Bowing to pressure from Colorado Sen. Michael Bennet and others, the U.S. Army will decline to appeal a court ruling that has the potential to curtail training activities at the Pinon Canyon Maneuver Site. It's a decision that could come back to haunt Colorado, and Colorado Springs especially, the next time a commission is asked to close bases or downsize America's military footprint.
The rancher-activists who brought this suit -- which deals not with the proposed expansion, but with operations at the existing site -- are gleefully waiving their cowboy hats and yelping "yippee." "We keep winning all the battles (with the Army) but it's the war over Pinon Canyon that we're worried about," one of their leaders told the Chieftain. But the "victories" will be Pyrrhic if this lawsuit and all the continued (at this point, manufactured) controversy over expansion destroys Fort Carson's value and standing as a training facility, making it vulnerable to downsizing or eventual disappearance.
It was one thing to fight expansion -- I actually had some sympathy for the ranchers back when this all began. But now the activists (who, like many of these types, become somewhat addicted to it) seem intent not just on blocking expansion but on curtailing training activities at the old site. That goes too far in my book. But rather than calling for some sort of cease-fire, or negotiating a compromise, supposed-leaders like Sen. Bennet chose to ride the anti-Army bandwagon, irresponsibly playing politics with the issue.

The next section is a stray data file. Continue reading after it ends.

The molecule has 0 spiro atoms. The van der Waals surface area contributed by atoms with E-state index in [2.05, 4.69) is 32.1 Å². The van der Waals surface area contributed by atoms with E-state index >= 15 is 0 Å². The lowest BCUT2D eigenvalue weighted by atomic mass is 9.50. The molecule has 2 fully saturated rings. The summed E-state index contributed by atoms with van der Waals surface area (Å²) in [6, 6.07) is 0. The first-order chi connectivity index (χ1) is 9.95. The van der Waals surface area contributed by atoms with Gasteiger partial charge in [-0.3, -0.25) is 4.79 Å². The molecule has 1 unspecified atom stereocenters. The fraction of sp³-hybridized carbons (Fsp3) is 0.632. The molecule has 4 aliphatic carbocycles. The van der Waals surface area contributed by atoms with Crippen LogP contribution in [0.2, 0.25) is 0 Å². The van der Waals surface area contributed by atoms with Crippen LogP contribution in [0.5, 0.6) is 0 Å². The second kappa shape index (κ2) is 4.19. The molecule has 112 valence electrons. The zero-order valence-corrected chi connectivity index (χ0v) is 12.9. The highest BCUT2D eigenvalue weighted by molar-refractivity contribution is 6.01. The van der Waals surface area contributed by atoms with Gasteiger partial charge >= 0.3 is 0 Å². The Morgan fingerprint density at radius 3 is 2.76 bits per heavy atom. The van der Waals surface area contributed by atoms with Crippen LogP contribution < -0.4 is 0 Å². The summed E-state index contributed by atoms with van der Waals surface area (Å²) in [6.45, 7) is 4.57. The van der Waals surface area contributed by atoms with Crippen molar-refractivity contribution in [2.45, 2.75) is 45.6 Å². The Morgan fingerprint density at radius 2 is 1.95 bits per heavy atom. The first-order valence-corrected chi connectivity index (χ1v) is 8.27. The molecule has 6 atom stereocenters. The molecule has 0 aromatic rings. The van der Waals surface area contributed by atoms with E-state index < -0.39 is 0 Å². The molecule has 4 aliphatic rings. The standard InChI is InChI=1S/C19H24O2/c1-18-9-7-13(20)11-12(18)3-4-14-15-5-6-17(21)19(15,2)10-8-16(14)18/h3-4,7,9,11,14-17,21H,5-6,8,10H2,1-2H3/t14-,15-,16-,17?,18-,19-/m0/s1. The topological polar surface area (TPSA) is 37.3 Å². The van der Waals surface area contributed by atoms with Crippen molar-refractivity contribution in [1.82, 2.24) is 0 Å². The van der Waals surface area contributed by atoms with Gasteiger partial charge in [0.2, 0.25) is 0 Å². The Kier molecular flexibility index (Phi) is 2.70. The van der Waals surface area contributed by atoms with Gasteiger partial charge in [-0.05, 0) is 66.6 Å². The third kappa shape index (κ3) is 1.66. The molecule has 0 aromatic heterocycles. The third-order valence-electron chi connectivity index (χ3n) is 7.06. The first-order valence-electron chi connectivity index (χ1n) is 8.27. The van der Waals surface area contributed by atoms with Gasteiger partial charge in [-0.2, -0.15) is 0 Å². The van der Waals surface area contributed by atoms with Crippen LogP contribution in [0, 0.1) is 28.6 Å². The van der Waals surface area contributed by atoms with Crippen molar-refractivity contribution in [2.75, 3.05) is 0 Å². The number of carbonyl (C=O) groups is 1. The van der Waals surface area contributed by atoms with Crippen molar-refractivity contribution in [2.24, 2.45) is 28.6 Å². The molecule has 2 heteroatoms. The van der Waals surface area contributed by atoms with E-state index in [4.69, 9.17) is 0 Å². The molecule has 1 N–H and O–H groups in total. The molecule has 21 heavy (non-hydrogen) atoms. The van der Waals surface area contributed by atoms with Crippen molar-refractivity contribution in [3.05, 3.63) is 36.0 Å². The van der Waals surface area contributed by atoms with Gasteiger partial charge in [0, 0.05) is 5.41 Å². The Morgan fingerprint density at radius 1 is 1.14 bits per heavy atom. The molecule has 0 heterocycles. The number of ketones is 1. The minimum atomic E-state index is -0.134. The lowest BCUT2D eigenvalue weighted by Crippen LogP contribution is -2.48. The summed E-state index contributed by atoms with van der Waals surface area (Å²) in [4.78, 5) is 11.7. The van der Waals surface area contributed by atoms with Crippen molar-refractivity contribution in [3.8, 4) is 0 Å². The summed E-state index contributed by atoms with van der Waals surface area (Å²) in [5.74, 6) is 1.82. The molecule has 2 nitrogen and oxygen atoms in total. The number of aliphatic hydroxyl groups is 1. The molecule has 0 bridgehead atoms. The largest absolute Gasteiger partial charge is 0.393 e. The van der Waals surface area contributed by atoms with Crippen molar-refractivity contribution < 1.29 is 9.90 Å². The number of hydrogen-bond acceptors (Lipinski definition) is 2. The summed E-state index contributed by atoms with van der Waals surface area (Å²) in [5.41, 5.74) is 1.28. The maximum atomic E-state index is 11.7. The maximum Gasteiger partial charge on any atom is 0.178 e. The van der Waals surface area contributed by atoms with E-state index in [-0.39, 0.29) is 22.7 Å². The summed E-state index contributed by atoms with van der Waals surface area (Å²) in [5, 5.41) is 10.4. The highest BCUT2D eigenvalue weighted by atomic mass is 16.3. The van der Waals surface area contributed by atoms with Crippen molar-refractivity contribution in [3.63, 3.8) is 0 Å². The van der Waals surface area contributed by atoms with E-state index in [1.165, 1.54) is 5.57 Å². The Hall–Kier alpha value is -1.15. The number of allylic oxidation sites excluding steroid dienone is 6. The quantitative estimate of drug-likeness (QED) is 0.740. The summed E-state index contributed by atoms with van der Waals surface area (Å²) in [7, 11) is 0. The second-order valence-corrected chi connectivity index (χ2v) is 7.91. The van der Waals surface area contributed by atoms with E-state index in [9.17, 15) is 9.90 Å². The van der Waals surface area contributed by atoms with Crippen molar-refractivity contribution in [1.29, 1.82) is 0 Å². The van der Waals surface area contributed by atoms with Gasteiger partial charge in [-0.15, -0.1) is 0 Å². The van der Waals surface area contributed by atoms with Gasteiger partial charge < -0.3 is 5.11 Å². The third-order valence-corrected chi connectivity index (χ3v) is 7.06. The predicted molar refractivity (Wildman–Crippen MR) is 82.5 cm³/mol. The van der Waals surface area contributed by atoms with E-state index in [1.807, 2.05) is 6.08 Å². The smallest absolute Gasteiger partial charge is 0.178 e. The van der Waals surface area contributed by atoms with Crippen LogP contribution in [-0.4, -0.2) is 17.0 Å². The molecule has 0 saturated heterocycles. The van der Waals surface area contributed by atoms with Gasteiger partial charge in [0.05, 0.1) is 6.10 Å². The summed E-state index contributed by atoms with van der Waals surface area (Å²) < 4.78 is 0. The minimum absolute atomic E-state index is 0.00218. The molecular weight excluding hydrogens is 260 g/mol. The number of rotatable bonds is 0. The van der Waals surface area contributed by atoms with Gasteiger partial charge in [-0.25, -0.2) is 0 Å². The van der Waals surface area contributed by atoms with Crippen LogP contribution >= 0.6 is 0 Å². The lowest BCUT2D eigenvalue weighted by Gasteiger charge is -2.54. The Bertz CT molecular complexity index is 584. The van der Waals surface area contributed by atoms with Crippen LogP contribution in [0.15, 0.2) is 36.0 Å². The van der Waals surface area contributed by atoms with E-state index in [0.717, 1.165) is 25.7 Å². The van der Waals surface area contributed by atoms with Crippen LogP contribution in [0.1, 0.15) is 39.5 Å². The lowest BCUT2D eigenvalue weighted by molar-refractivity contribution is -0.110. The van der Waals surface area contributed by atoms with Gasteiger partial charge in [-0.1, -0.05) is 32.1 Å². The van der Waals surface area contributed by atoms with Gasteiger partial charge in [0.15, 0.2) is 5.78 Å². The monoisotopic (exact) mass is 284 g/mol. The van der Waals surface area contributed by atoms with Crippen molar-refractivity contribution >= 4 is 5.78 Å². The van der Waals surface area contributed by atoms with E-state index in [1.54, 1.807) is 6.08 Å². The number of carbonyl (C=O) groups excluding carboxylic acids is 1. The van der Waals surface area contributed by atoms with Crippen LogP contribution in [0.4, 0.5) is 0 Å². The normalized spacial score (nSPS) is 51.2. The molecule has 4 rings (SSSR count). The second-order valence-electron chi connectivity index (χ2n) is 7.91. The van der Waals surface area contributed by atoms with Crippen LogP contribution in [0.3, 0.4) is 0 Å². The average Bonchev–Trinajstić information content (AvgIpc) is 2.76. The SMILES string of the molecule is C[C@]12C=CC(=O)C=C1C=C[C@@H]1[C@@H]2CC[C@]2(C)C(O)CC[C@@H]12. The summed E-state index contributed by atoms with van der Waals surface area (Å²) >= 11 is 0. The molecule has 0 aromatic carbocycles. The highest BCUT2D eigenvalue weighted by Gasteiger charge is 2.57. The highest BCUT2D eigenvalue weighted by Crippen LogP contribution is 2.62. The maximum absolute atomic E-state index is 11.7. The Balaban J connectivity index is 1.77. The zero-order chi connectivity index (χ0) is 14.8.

The Army may one day find more hospitable confines in which to train. And the activist-ranchers who turned the Army into the enemy will once again be able to use these supposedly-precious lands for chasing cattle. They can continue living out a 19th Century lifestyle in splendid isolation, and economic stagnation, unfettered by modern intrusions or inconveniences, like having to ready fighting men and women for combat on an expanding battlefield.
They'll have won every battle against the Army -- but Colorado as a whole, and the readiness of U.S. fighting forces, will be the ultimate casualties.